Date of Award:


Document Type:


Degree Name:

Master of Science (MS)


Wildland Resources

Committee Chair(s)

Ronald J. Ryel


Ronald J. Ryel


Dale L. Bartos


R. Douglas Ramsey


Quaking aspen (Populus tremuloides Michx.) is the most widespread deciduous tree species in North America and aspen ecosystems are highly valued for multiple use, being noted for forage production, understory diversity, wildlife habitat, timber, hydrological assets, and aesthetics. However, aspen communities in the Intermountain Region of the western United States are in evident decline, with certain areas experiencing rapid mortality over the past decade. One location of special interest is the quaking aspen on Cedar Mountain in Southern Utah, USA, an isolated population in the southwestern portion of aspen's geographic range.

Lacking critical information on the location, extent, and magnitude of declining stands, land managers could utilize detailed spatial information to manage aspen on Cedar Mountain. To inform land managers of Cedar Mountain and develop methodologies applicable for aspen landscapes across the Intermountain West, a spatially explicit aspen stand type classification using multi-spectral imagery, digital elevation models, and ancillary data was produced for the 27,216-ha pilot study area. In addition, a statistical analysis was performed to assess the relationships between landscape parameters derived from the geospatial information (i.e. slope, aspect, elevation) and aspen on the Cedar Mountain landscape.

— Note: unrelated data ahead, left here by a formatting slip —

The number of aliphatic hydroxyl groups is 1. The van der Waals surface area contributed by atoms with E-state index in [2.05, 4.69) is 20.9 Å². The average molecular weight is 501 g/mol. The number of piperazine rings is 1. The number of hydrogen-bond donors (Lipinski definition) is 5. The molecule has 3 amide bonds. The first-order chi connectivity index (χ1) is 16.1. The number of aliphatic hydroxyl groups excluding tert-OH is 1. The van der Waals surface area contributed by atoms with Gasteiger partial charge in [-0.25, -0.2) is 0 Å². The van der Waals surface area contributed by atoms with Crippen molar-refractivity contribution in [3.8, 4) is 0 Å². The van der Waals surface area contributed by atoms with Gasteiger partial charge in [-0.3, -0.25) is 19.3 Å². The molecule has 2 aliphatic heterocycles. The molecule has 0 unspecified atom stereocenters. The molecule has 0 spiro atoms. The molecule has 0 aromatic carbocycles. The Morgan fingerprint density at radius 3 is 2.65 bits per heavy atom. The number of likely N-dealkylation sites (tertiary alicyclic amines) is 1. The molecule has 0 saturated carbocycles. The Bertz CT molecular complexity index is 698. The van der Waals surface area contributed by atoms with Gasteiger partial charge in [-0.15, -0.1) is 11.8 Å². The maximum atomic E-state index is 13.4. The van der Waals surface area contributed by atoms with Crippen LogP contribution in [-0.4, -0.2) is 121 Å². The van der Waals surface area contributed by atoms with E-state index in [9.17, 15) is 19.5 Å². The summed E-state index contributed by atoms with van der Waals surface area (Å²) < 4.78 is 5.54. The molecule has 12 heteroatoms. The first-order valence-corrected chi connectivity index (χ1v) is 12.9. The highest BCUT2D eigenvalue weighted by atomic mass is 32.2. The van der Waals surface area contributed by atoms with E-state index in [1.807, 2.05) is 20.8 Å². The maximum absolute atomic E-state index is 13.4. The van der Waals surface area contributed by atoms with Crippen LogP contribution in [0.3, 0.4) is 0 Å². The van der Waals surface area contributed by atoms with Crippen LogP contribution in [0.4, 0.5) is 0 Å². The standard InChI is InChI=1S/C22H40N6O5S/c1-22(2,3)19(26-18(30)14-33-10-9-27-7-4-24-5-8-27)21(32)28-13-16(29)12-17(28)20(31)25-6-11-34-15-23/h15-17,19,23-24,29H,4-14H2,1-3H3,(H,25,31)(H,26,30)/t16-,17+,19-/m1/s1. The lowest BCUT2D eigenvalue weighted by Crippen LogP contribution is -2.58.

A supervised classification composed of three aspen stand types (1-healthy, 2- damaged, 3-seral) was produced using Classification and Regression Tree (CART) analysis and validated using National Agriculture Imagery Program (NAIP) imagery. Within Cedar Mountain aspen cover, classification estimates were 49%, 35%, and 16% for healthy, damaged, and seral aspen stand types, respectively. Validation measures yielded an overall accuracy measure of 81.3%, (KHAT=.69, n = 446).

Important landscape metrics for the three health classes were found to be significantly different. Damaged stands were found primarily at lower elevations on south-to-west (drier) aspects. Within the aspen elevation range, the mean elevation of damaged stands (2,708 m) was significantly lower than that of the mean elevation of healthy stands (2,754 m). Aspect (moisture index) was also significantly different, with damaged stands primarily on southerly (drier) aspects and healthy stands generally on northerly (wetter) aspects. Slope, however, was not found to be significantly different among aspen types.